Today, I'm retired from teaching and use a pair of bi-amped VMPS RM40s loudspeakers for my listening. In addition to writing the Classical Candor blog, I served as the Movie Review Editor for the Web site Movie Metropolis (formerly DVDTown) from 1997-2013. Music and movies. Life couldn't be better.
Karl W. Nehring, Contributing Reviewer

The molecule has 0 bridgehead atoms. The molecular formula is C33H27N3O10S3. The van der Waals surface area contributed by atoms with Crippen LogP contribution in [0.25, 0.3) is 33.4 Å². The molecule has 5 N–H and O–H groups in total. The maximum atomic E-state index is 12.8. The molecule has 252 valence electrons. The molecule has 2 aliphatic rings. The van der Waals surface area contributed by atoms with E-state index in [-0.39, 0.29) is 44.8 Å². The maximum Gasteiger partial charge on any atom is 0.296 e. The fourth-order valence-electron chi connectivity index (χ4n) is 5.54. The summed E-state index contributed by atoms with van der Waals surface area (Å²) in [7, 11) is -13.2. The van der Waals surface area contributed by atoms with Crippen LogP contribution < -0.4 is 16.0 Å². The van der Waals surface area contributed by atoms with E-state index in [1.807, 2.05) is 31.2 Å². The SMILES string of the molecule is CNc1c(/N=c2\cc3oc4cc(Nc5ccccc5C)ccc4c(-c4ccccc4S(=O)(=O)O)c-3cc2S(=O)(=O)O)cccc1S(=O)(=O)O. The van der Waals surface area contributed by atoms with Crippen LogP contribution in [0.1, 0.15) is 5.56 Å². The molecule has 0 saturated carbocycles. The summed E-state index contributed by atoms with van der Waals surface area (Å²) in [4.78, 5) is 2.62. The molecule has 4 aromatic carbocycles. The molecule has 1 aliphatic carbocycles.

For more than 20 years I was the editor of The $ensible Sound magazine and a regular contributor to its classical review pages. I would not presume to present myself as some sort of expert on music, but I have a deep love for and appreciation of many types of music, "classical" especially, and have listened to thousands of recordings over the years, many of which still line the walls of my listening room (and occasionally spill onto the furniture and floor, much to the chagrin of my long-suffering wife). I have always taken the approach as a reviewer that what I am trying to do is simply to point out to readers that I have come across a recording that I have found of interest, a recording that I think they might appreciate my having pointed out to them. I suppose that sounds a bit simple-minded, but I know I appreciate reading reviews by others that do the same for me -- point out recordings that I think I might enjoy.